Child struck by line drive; Cubs' Almora in tears

HOUSTON -- A young fan at Wednesday night's game between the Cubs and Astros was struck by an Albert Almora Jr. foul ball and taken to the hospital, shaking up the Chicago center fielder and renewing calls for additional protective netting at major league ballparks.

Almora hit a fourth-inning line drive into the stands down the third-base line, where it struck the girl. She was picked up by a man who appeared to be with her, and he dashed up the stairs with the child at Minute Maid Park.

"The young fan that was struck by a foul ball during tonight's game was taken to the hospital," the Astros said in a statement. "We are not able to disclose any further details at this time. The Astros send our thoughts and prayers to the entire family."

A photo taken by The Associated Press showed the girl conscious and crying as she was whisked away. Sources told ESPN's Jesse Rogers that the initial report on the girl's condition was positive.

Almora immediately put his hands on his head and took a couple of steps toward the stands after the girl was struck. He then fell to his knees near the plate and was consoled by teammate Jason Heyward and manager Joe Maddon.

"I just wanted him to understand, 'This is not under your control. There's nothing you could've done about that differently, so please don't blame yourself,'" Maddon said after the game. "Of course, it's an awful moment, but it's a game and this is out of your control and you just have to understand that part of it.

"Listen, I have kids, grandkids. It's a real awful moment for a player to go through something like that."

It took several minutes for Almora, who appeared to be crying, to compose himself and continue the at-bat, and players from both teams also appeared shaken up by the scene.

"I had to try to keep my composure during that at-bat, but when that half-inning was over, I just couldn't hold it anymore," Almora told reporters after the game.

After the fourth inning, Almora, who still appeared upset, approached a security guard in the stands near where the girl was sitting and spoke to the guard before the two embraced and a tearful Almora went back to the dugout. He said he was updated on the girl's condition.

"Unofficial things," Almora said of what the two shared. "I wish I could say more."

Almora still looked to be on the verge of tears after the game. He spoke haltingly as he described what happened and said he knew immediately as he looked into the stands that his ball had hit someone.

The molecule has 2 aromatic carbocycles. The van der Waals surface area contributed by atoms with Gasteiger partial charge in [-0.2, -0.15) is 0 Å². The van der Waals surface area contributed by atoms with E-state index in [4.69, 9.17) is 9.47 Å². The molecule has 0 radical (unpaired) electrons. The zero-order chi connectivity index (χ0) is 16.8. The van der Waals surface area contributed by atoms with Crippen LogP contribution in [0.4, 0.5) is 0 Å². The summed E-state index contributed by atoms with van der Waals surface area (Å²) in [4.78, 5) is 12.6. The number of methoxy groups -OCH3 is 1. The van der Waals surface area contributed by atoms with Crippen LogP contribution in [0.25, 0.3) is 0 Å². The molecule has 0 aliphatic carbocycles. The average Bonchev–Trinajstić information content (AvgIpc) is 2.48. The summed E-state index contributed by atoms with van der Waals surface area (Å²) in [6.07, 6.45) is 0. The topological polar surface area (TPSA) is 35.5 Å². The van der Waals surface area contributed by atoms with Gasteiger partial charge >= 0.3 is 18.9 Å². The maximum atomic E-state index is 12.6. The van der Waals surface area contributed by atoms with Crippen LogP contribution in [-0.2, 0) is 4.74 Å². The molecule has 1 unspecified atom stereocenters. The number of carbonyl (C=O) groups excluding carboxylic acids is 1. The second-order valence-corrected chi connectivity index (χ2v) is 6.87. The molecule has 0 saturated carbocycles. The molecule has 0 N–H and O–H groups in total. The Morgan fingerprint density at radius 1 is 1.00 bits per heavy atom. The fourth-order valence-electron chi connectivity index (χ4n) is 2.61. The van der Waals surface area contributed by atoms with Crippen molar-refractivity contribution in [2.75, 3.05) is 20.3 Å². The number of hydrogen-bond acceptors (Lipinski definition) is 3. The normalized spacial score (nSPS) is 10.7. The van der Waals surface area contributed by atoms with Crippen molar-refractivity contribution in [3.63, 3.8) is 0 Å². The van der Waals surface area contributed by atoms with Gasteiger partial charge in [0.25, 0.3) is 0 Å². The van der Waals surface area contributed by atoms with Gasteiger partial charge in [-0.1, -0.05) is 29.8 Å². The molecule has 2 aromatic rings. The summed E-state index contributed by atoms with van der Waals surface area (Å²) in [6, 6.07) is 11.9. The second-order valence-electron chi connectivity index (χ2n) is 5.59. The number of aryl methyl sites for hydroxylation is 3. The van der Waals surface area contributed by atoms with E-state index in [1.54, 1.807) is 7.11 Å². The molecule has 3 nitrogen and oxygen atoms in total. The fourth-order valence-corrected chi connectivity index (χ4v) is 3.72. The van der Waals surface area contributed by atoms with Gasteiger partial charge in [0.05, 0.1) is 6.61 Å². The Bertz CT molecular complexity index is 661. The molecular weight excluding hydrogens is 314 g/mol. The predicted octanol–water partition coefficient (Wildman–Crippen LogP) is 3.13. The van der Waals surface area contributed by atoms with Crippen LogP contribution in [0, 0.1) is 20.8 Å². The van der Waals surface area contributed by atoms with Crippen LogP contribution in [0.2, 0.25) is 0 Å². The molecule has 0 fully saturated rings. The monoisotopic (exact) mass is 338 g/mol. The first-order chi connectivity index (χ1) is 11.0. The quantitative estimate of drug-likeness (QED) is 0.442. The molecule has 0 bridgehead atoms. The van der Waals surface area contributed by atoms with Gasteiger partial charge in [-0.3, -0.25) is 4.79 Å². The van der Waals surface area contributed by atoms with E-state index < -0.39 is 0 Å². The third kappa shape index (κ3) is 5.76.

"Just the way life is,'' he said. "As soon as I hit it, the first person I locked eyes on was her.''

Almora said he hopes to form a relationship with the girl and her family.

"Right now, I'm just praying and I'm speechless,'' he said. "I'm at loss of words. Being a father, two boys ... but God willing, I'll be able to have a relationship with this little girl for the rest of my life. But just prayers right now, and that's all I really can control.''

Like all major league stadiums, Minute Maid Park has netting to protect fans from foul balls. But on the third-base side in Houston, it extends only to the end of the visiting team's dugout. The girl was sitting in what looked to be the third or fourth row about 10 feet past where the netting ends.

Following recommendations from Major League Baseball, by the start of the 2018 season all 30 big league teams had expanded their protective netting to at least the far ends of the dugouts after several fans were injured by foul balls in 2017.

"The events at last night's game were extremely upsetting," MLB said in a statement Thursday. "We send our best wishes to the child and family involved. Clubs have significantly expanded netting and their inventory of protected seats in recent years. With last night's event in mind, we will continue our efforts on this important issue."

At Yankee Stadium in May 2017, a boy was struck in the head by a portion of Chris Carter's broken bat. A fan sitting beyond the first-base dugout was hit by a 105 mph foul ball off the bat of Aaron Judge in July of that year. And in September, a young girl was injured by another 105 mph foul ball off the bat of Todd Frazier and was hospitalized. Linda Goldbloom, sitting in a loge area at Dodger Stadium, was hit in the head by a foul ball during the ninth inning of a game on Aug. 25, 2018. Four days later, she died.

Following Wednesday's game in Houston, Cubs third baseman Kris Bryant reiterated his call for Major League Baseball to extend the netting around the field of play to better protect fans.

"There's a lot of kids coming to the games -- young kids who want to watch us play -- and the balls come in hard," Bryant told ESPN's Jeff Passan. "I mean, the speed of the game is quick, and I think any safety measure we can take to, you know, make sure that the fans are safe, we should do it."

ESPN's Jesse Rogers and The Associated Press contributed to this report.